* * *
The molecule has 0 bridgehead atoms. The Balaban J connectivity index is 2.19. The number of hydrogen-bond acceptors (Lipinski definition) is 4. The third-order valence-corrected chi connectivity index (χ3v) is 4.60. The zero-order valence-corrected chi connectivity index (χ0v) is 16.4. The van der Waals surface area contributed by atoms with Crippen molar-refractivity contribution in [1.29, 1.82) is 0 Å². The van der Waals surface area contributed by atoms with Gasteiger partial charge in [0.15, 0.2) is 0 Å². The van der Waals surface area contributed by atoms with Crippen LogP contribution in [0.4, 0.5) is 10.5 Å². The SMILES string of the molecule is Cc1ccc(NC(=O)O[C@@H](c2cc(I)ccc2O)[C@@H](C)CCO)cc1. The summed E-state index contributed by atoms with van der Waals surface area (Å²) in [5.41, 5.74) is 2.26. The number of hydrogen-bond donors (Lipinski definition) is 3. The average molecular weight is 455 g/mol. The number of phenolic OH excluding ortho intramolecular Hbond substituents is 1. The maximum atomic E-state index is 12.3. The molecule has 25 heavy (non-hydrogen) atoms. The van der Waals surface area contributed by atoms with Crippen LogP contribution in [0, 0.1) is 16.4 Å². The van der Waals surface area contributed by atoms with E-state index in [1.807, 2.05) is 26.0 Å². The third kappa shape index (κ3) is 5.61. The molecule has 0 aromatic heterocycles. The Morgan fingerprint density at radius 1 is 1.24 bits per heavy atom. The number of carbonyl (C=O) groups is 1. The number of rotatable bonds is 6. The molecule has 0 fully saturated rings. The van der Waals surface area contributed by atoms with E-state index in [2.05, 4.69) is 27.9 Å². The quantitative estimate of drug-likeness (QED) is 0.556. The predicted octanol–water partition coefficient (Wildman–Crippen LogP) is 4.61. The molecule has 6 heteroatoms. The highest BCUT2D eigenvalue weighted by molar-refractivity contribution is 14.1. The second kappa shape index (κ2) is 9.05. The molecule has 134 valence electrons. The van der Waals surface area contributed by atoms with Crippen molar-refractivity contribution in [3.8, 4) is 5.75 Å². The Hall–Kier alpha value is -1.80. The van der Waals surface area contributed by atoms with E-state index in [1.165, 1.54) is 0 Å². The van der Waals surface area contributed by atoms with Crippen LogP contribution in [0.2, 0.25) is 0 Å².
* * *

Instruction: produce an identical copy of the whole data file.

The molecule has 0 bridgehead atoms. The Balaban J connectivity index is 2.19. The number of hydrogen-bond acceptors (Lipinski definition) is 4. The third-order valence-corrected chi connectivity index (χ3v) is 4.60. The zero-order valence-corrected chi connectivity index (χ0v) is 16.4. The van der Waals surface area contributed by atoms with Crippen molar-refractivity contribution in [1.29, 1.82) is 0 Å². The van der Waals surface area contributed by atoms with Gasteiger partial charge in [0.15, 0.2) is 0 Å². The van der Waals surface area contributed by atoms with Crippen LogP contribution in [0.4, 0.5) is 10.5 Å². The SMILES string of the molecule is Cc1ccc(NC(=O)O[C@@H](c2cc(I)ccc2O)[C@@H](C)CCO)cc1. The summed E-state index contributed by atoms with van der Waals surface area (Å²) in [5.41, 5.74) is 2.26. The number of hydrogen-bond donors (Lipinski definition) is 3. The average molecular weight is 455 g/mol. The number of phenolic OH excluding ortho intramolecular Hbond substituents is 1. The maximum atomic E-state index is 12.3. The molecule has 25 heavy (non-hydrogen) atoms. The van der Waals surface area contributed by atoms with Crippen LogP contribution in [0, 0.1) is 16.4 Å². The van der Waals surface area contributed by atoms with E-state index in [1.807, 2.05) is 26.0 Å². The third kappa shape index (κ3) is 5.61. The molecule has 0 aromatic heterocycles. The Morgan fingerprint density at radius 1 is 1.24 bits per heavy atom. The number of carbonyl (C=O) groups is 1. The number of rotatable bonds is 6. The molecule has 0 fully saturated rings. The van der Waals surface area contributed by atoms with E-state index in [2.05, 4.69) is 27.9 Å². The quantitative estimate of drug-likeness (QED) is 0.556. The predicted octanol–water partition coefficient (Wildman–Crippen LogP) is 4.61. The molecule has 6 heteroatoms. The highest BCUT2D eigenvalue weighted by molar-refractivity contribution is 14.1. The second kappa shape index (κ2) is 9.05. The molecule has 134 valence electrons. The van der Waals surface area contributed by atoms with Crippen molar-refractivity contribution in [3.8, 4) is 5.75 Å². The Hall–Kier alpha value is -1.80. The van der Waals surface area contributed by atoms with E-state index in [1.165, 1.54) is 0 Å². The van der Waals surface area contributed by atoms with Crippen LogP contribution in [0.2, 0.25) is 0 Å².